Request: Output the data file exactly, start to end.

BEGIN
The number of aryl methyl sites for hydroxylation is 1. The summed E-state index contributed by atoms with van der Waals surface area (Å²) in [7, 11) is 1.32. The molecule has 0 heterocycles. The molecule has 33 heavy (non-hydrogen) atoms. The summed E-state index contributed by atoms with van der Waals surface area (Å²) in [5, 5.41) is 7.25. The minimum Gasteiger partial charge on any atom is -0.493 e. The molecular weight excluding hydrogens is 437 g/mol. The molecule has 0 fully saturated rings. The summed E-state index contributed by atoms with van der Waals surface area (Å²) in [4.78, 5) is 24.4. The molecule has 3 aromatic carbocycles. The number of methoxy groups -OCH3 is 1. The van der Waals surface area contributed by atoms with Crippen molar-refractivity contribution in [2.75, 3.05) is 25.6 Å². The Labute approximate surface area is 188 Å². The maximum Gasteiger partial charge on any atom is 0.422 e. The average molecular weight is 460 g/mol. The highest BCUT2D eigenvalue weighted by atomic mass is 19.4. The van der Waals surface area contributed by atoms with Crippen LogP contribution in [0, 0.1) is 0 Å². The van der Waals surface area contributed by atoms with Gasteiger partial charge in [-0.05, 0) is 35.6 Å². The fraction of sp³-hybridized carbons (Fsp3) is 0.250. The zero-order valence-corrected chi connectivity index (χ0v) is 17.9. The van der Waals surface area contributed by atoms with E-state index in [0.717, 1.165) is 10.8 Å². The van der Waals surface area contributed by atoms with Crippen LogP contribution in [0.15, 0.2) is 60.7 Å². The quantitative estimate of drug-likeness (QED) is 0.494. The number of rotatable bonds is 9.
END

The number of aryl methyl sites for hydroxylation is 1. The summed E-state index contributed by atoms with van der Waals surface area (Å²) in [7, 11) is 1.32. The molecule has 0 heterocycles. The molecule has 33 heavy (non-hydrogen) atoms. The summed E-state index contributed by atoms with van der Waals surface area (Å²) in [5, 5.41) is 7.25. The minimum Gasteiger partial charge on any atom is -0.493 e. The molecular weight excluding hydrogens is 437 g/mol. The molecule has 0 fully saturated rings. The summed E-state index contributed by atoms with van der Waals surface area (Å²) in [4.78, 5) is 24.4. The molecule has 3 aromatic carbocycles. The number of methoxy groups -OCH3 is 1. The van der Waals surface area contributed by atoms with Crippen molar-refractivity contribution in [2.75, 3.05) is 25.6 Å². The Labute approximate surface area is 188 Å². The maximum Gasteiger partial charge on any atom is 0.422 e. The average molecular weight is 460 g/mol. The highest BCUT2D eigenvalue weighted by atomic mass is 19.4. The van der Waals surface area contributed by atoms with Crippen LogP contribution in [0, 0.1) is 0 Å². The van der Waals surface area contributed by atoms with Gasteiger partial charge in [-0.05, 0) is 35.6 Å². The fraction of sp³-hybridized carbons (Fsp3) is 0.250. The zero-order valence-corrected chi connectivity index (χ0v) is 17.9. The van der Waals surface area contributed by atoms with E-state index in [0.717, 1.165) is 10.8 Å². The van der Waals surface area contributed by atoms with Crippen LogP contribution in [0.15, 0.2) is 60.7 Å². The quantitative estimate of drug-likeness (QED) is 0.494. The number of rotatable bonds is 9.